Arvin IndustriesColumbus, INCase Studies in Practical Application of the TD Process

By Horst M. Glaser, TD Center
— Reprinted with permission from Tube & Pipe Technology, September/October 1991.

The world headquarters of Arvin Industries are located in Columbus, Indiana. The TD Center is also located in Columbus.

Arvin brought the TD process to the US industrial market. For the first six months, Arvin treated only parts for its own plants. Later, Arvin received its commercial license from Toyota and actively marketed TD services to other companies throughout 1989. The TD Center has 450 customers including 29 Japanese companies that have operations in the United States.

The breakdown of steels treated (by weight) at the TD Center facility is as follows:

D255%
A230%
Cemented Carbide5%
Others10%

The range in size for parts treated has been from 1.2mm diameter punches to 160kg rolls for forming. Tool life improvements on the various tools that have been TD treated are, in many cases, 30 to 50 times greater. TD treated surfaces are extremely hard with excellent metallurgical bond to the substrate materials.

The TD Center has treated such tool steels as S5, S7, A2, A7, D2, D5, HIS, M2, M42 to CPM-1OV, CPM-9V, CPM-M4, CPM-M42, QR-90, ASP-23 and ASP-30. Post-heat treatment of high speed steel is not always necessary. Under-hardened high speed (RC57 to 59) steel that is TD treated sometimes outperforms fully hardened steels. However, substrates must be selected to withstand operating surface pressures or shock inherent in the conditions under which the specific tool operates.

Where higher substrate hardness is required, a cemented tungsten carbide substrate is recommended. For best dimensional stability, cemented tungsten carbide or properly heat treated D2 are the best selections.

In Figure 1 the part is made from 3.17mm hot rolled mild steel. The part is produced in a progressive die then bent and seam welded along the front edge. Punches must notch through the doubled metal thickness, 6.34mm thick and along the weld area. Prior to TD treating of the tool, the notch and pierce tooling has to be sharpened every 6,000 hits. The tooling had a useful life of only three sharpenings. After TD treatment, 260,000 parts were produced before it was necessary to sharpen. About 750,000 parts were produced from the same punches. The tool steels used in this application were A2 and M2.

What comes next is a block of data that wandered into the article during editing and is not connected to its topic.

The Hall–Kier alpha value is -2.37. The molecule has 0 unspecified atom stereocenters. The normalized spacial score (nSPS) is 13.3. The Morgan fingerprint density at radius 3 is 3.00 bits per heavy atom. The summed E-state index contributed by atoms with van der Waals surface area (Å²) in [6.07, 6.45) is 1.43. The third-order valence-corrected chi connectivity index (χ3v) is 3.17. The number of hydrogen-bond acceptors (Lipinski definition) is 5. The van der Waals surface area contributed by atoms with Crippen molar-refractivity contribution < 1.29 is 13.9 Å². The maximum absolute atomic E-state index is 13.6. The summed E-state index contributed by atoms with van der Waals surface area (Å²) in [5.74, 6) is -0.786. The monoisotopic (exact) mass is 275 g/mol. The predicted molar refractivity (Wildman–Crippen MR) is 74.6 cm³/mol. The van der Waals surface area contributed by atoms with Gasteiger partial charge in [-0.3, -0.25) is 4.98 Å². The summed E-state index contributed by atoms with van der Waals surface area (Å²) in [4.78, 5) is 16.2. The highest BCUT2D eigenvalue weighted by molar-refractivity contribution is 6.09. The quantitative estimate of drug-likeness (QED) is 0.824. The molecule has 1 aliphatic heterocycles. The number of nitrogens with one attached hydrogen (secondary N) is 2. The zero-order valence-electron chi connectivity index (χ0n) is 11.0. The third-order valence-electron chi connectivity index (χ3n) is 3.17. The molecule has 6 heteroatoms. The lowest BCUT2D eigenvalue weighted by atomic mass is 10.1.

Savings were realized not only in the reduction of downtime for maintenance, but also in the reduction of rejected parts and the cost of tooling replacement.

Notch & PierceName:

9.1 Kg (20 lbs)Weight:

A-2, M-2Material (Before TD):

Parts Produced Between Servicing:

6,000Before TD:

260,000After TD:

4333%Improvement:

Annualized Savings:

$5,300Increased Uptime:

$1,000Tool Maintenance:

$1,400Reject Reduction:

$1,400Tool Replacement:

$9,100Total:

24 DaysPayback:

Notch & Pierce
Comments: Pierces 2 thicknesses (6.3mm total) through seam weld.

The die in Figure 2 is used to make a stainless steel bracket (1.35mm thick, 3000 series stainless steel) and is produced on a progressive die. The tool steel treated was D2. Prior to TD treatment this tool had been treated with TIN by the PVD process. Even with the TIN treated die, galling and scoring would occur after 4,000 pieces, causing substantial equipment downtime. After the initial treatment and diamond polishing, quality of the part was improved and the die produced 110,000 pieces without servicing. To date, this die has been re-TD treated three times with the same positive results.

Bracket DieName:

25 Kg (55.35 lbs)Weight:

D2, PVD-Tin CoatedMaterial (Before TD):

Parts Produced Between Servicing:

4,000Before TD:

110,000After TD:

2750%Improvement:

Annualized Savings:

$9,600Increased Uptime:

$1,300Tool Maintenance:

$10,900Total:

23 DaysPayback:

Bracket Die

The tool in Figure 3 is used to expand tubing for fuel systems used in the automotive industry. The tool is 19.05mm in diameter.

Initially the tool was made from cemented tungsten carbide. Due to galling, breakage would occur about every 400 pieces. TD Center engineers selected A2 as a replacement tool steel. After TD treating the A2 material and diamond polishing, tool life was improved to 22,000 pieces on average. Savings realized were significant, especially in tool replacement.

Expander NoseName:

.4Kg (1 lb)Weight:

Cemented Tungsten CarbideMaterial (Before TD):

Parts Produced Between Servicing:

400Before TD:

22,000After TD:

5500%Improvement:

Annualized Savings:

$8,300Increased Uptime:

$3,300Tool Maintenance:

$6,400Tool Replacement:

$18,000*Total:

32 daysPayback:

Expander Nose
Comments: * Total Savings per Year

The product shown in Figure 4 is the inside liner of a microwave oven. Two deep draws are required which are very difficult due to small radius requirements. The part material is draw quality, aluminium killed. The tool steel used in this application was D2.

Prior to TD treatment, galling would occur every 650 pieces. This resulted in costly equipment downtime and polishing costs, along with rejected parts for scratches and cracks.